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Aye, there's the rub. Society hasn't really wanted to change much. Reformers, I submit, have to take this basic fact into account in devising reforms. If the goal was to open opportunities for decent lives for people with disabilities, it is far from achieved. n58 If the means chosen emphasized visibility, on the assumption that the community would respond to the actual sight of people in need, the astonishing capacity for human callousness needs to be acknowledged.
 
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n58. See City of Cleburne v. Cleburne Living Ctr., 473 U.S. 432 (1985) (The Supreme Court has refused to treat the mentally disabled as a suspect class, perhaps because there have been political movements which have created social change on their behalf.)
 
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Some observers suggest, though, that the very disgust and controversy over deinstitutionalization sets in motion a process of continuing change. Commenting on deinstitutionalization efforts in Italy, Professor Ota de Leonardis writes that some problems don't fit the pattern of problem and solution. n59 She further claims that challenges to institutions also challenge the picture of a problem met by a solution. She concedes that deinstitutionalization creates ongoing problems, even crises. But she argues that this is a good result. It mobilizes many people, including patients, to act. It prompts experiments, complete with trial and error, and stimulates a continuing process of reform and reaction. From this vantage point, the failure in result is itself a success in the process of ongoing change.
 
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n59. See Ota de Leonardis, Deinstitutionalization, Another Way: The Italian Mental Health Reform, 1 Health Promotion 151, 153 (1986).
 
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If the effort is to catalyze larger social responses to people who seem different, however, I think we can do better than the pattern of homelessness, criminalization and reinstitutionalization we now see in most places. The hope is to set in motion a process of societal engagement with people who seem different and engaging the task of remaking society so that the costs of difference do not fall on the most vulnerable people.

For many reformers in this area, the commitment to ongoing change itself poses a dilemma. Will the advocates challenge the very notion of difference, but then lose the foothold for justifying special services and protection for people with mental disabilities? Or will the advocates  [*182]  emphasize difference, and then risk retrenchment, reinstitutionalization and rigidifying negative attitudes and stigma?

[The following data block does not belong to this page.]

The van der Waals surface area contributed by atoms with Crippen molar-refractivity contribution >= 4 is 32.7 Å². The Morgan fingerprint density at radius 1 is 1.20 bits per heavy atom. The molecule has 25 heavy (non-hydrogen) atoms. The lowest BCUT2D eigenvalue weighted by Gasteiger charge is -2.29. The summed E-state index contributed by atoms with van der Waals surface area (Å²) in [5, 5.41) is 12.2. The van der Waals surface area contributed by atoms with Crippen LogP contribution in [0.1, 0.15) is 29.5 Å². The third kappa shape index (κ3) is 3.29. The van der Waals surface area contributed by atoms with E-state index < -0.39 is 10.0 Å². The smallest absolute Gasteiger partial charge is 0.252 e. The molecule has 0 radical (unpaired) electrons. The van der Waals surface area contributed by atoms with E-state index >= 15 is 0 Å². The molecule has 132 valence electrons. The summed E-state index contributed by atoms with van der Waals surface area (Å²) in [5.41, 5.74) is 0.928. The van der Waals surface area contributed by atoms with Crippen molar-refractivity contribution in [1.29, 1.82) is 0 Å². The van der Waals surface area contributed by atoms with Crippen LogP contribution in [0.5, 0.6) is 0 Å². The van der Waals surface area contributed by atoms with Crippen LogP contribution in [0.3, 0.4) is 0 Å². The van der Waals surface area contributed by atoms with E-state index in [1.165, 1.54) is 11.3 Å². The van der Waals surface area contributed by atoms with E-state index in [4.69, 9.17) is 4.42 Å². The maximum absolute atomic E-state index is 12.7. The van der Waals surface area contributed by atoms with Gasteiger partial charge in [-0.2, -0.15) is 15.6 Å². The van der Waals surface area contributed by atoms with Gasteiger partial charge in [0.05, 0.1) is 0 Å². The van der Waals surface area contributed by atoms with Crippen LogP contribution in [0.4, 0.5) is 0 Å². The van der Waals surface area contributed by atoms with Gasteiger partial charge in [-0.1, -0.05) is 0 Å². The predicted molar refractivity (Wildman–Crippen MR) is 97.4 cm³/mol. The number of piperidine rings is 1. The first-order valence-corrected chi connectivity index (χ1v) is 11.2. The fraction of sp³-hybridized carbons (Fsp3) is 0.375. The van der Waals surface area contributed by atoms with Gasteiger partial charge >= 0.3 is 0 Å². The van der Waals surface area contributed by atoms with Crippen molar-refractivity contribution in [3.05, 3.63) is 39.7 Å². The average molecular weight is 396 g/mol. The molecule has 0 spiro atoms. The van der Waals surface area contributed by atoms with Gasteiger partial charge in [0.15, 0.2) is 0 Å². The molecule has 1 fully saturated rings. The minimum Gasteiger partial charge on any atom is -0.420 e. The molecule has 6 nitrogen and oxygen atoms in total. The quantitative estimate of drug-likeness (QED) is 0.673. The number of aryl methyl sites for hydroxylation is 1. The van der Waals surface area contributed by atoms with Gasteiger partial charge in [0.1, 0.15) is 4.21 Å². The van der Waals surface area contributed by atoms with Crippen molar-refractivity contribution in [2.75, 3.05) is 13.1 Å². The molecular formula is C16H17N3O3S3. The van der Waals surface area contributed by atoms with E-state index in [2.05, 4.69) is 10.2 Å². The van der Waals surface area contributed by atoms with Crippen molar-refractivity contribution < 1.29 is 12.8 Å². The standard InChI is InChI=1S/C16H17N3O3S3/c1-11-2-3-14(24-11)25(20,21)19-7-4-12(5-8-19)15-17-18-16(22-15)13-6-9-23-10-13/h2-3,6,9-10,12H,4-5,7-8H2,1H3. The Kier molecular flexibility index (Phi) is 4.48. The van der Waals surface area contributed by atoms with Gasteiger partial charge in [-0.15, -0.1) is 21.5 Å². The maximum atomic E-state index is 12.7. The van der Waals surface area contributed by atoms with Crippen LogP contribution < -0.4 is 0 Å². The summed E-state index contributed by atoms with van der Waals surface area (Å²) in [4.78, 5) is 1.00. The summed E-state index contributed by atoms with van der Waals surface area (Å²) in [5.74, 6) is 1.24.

As a middle child, I have always hated either/ors. I think both/and is much more likable and much more likely. Stanley Cohen has commented that the difference claim could be used to justify services, not just social stigma. n60 Classifying people may have drawbacks, but it may also help mobilize resources. n61 Moreover, he claims, the weakest, least powerful members of society may be better served by having professionals and advocates attached to them by a labeling process than by dispersing them into the general sea of human misery. Those professionals and advocates, in turn, can keep the process of change ongoing.
 
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n60. Stanley Cohen, Visions of Social Control: Crime, Punishment and Classification 263 (1985).

n61. Id. at 268-70.
 
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A similar idea would acknowledge that the conception of people with disabilities as "different" is dominant and therefore a fruitful handle for changing society. n62 This idea must, I believe, be held in tension with Audre Lorde's powerful insight, "the master's tools will never dismantle the master's house." n63 Similarly, the notion of change should combine Adrienne Rich's image: "not as a leap/but a succession of brief, amazing movements/each one making possible the next," n64 with the Hasidic saying, "You cannot leap a chasm in two leaps." And one more thought with a twist: "When you are out on a limb, you've got the world below your feet." The "change" in law and social change needs these kinds of paradoxes, tensions and twists; it needs to connect the past with an unfolding future, results with process, and ends with means.
 
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n62. The Beacon Book of Quotations By Women, supra note 1, at 299 (quoting Jenny Holzer, Truisms (1977-79) ("use what is dominant in a culture to change it quickly")).

n63. Audre Lorde, Sister Outsider 112 (1984).

n64. Adrienne Rich, From a Survivor, in Diving into the Wreck, Poems 1971-72, 50 (1973).
 
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IV. ENDS

Speaking of ends, it's time for one. I admit I have not answered many of the questions that may have led you to attend this talk. I have proposed conceptions of "law," "social" and "change" that may seem surprising or unfamiliar. "Law," I suggest, includes judicial, legislative and regulatory action, but also their inaction, and the contrasting activities of private groups and individuals who pursue law enforcement or otherwise seek to alter the way the society is governed. "Social" should be read to include the contexts of politics and culture in which people forge consciousness of their society and their aspirations for it; "social" also includes the arenas for debates over what morality and economic justice should entail. "Change" includes not only specific, discrete alterations, but also processes of renovation and continuing challenge of the status quo.

You may not agree with these definitions. If I spark a debate over them, I will be delighted, for my most fundamental concern is the way  [*183]  the terms of "law," "social" and "change" have largely remained unexamined in debates over law and social change. And now I'll offer one more way to identify two kinds of people: those who leave without saying good-bye and those who say good-bye without leaving. I'm in the second group, so farewell, but I'll stick around now in hopes of further conversation.